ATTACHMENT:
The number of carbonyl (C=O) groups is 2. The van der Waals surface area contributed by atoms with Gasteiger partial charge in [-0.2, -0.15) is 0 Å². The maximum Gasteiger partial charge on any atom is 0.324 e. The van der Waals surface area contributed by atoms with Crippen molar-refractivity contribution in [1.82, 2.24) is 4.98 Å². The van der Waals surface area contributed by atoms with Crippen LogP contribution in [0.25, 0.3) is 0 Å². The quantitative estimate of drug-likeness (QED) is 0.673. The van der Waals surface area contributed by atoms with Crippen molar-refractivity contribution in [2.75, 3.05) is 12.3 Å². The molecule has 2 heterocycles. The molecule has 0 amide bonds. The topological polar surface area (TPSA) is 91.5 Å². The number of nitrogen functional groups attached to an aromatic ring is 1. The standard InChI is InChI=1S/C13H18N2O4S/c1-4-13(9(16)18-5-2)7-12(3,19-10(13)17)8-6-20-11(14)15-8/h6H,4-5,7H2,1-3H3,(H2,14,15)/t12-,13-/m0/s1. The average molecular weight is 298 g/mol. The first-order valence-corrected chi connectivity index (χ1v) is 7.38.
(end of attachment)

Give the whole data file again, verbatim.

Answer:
The number of carbonyl (C=O) groups is 2. The van der Waals surface area contributed by atoms with Gasteiger partial charge in [-0.2, -0.15) is 0 Å². The maximum Gasteiger partial charge on any atom is 0.324 e. The van der Waals surface area contributed by atoms with Crippen molar-refractivity contribution in [1.82, 2.24) is 4.98 Å². The van der Waals surface area contributed by atoms with Crippen LogP contribution in [0.25, 0.3) is 0 Å². The quantitative estimate of drug-likeness (QED) is 0.673. The van der Waals surface area contributed by atoms with Crippen molar-refractivity contribution in [2.75, 3.05) is 12.3 Å². The molecule has 2 heterocycles. The molecule has 0 amide bonds. The topological polar surface area (TPSA) is 91.5 Å². The number of nitrogen functional groups attached to an aromatic ring is 1. The standard InChI is InChI=1S/C13H18N2O4S/c1-4-13(9(16)18-5-2)7-12(3,19-10(13)17)8-6-20-11(14)15-8/h6H,4-5,7H2,1-3H3,(H2,14,15)/t12-,13-/m0/s1. The average molecular weight is 298 g/mol. The first-order valence-corrected chi connectivity index (χ1v) is 7.38.